On August 4, 2021, Mohana Basu of prominent media agency The Print reported that almost a dozen papers co-authored by a scientist at JNU, New Delhi, who was also an assembly poll candidate for the BJP in the West Bengal elections earlier this year, had been flagged for potential manipulation.
Eleven papers co-authored by Gobardhan Das, a professor of molecular medicine, have been flagged on the independent peer-review site ‘PubPeer’ over the past two months. Basu had written in her report: “Das … is the corresponding or main author of eight of these papers and a co-author for the rest. Ved Prakash Dwivedi, a researcher at the Delhi-based International Centre for Genetic Engineering and Biotechnology, is a co-author of five of the 11 papers. Anand Ranganathan, a professor at the same JNU centre – the Special Centre for Molecular Medicine – is a co-author of three of the 11 papers, among others.”
Just like Prof. Das, Anand Ranganathan is also an outspoken supporter of the saffron party and has been vocal on microblogging platform Twitter about issues related to it. In the West Bengal elections, Das lost to Tapan Chatterjee of the TMC in Purbasthali Uttar by 6,872 votes.
Basu reported that Prof. Das believed that he was being targeted on ‘PubPeer’ for his political inclination, and quoted Dwivedi stating that the issues that were raised on the site were being dealt with there itself. But since the publication ofBasu’s article, she has been named in a lawsuit by the JNU professor alleging (civil) defamation, along with the founder and editor of The Print Shekhar Gupta, science journalists Priyanka Pulla and Saba Naqvi, and the Twitter company.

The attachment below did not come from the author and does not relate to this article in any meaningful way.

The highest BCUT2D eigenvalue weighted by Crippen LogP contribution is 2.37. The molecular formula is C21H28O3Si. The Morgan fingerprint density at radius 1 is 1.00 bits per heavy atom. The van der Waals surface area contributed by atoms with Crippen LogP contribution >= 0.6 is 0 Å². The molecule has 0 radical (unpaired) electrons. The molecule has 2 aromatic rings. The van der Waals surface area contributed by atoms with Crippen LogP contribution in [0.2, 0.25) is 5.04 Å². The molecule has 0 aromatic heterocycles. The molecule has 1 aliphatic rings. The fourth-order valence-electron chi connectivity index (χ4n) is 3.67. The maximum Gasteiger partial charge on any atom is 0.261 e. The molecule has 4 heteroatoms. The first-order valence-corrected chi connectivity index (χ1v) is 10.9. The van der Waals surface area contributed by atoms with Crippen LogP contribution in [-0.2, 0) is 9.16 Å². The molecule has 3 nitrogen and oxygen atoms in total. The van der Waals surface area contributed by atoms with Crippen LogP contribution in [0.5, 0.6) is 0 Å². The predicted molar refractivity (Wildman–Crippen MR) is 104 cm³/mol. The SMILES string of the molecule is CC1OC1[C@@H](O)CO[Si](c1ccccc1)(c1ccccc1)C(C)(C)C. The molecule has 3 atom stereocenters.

Both Pulla and Naqvi were named for their publication of tweets about Basu’s report and the comments of the reviewers which were published in ‘PubPeer’.
The civil suit has been filed at the Patiala house court, New Delhi, and is dated August 31, 2021. It says that Das believes that he “is at the receiving end of a conspiracy to discredit him and his work at the behest of certain envious co-professionals”.
As per the affidavit, Pulla has been named as one of the defendants due to the tweets in which she commented on Anand Ranganathan refusing to be quoted by Basu in her report. Pulla contrasted this with Ranganathan’s adverse comments against one of her previous reports, with a different news publication, about Covaxin and its troubles in the country of Brazil.
The Government of India, through the ICMR and Bharat Biotech developed Covaxin together – only for the Covid-19 shot to run into a slew of controversies that repeatedly brought its quality, and the Indian drug regulator’s integrity, into question.
The sole tweet by Naqvi cited in the affidavit is also innocuous, which says: “Waiting for TV channels to pick up this JNU story,” followed by the article’s headline and link.
Another point of argument appears to be that Basu’s report claims that “Ranganathan declined to comment”, while Ranganathan tweeted on August 6 saying that he was getting a “2D Echo” at a hospital – not that he had declined to comment. Ranganathan further stated that “because of that lie, hateful ignoramuses are claiming I declined to comment because I have something to hide”.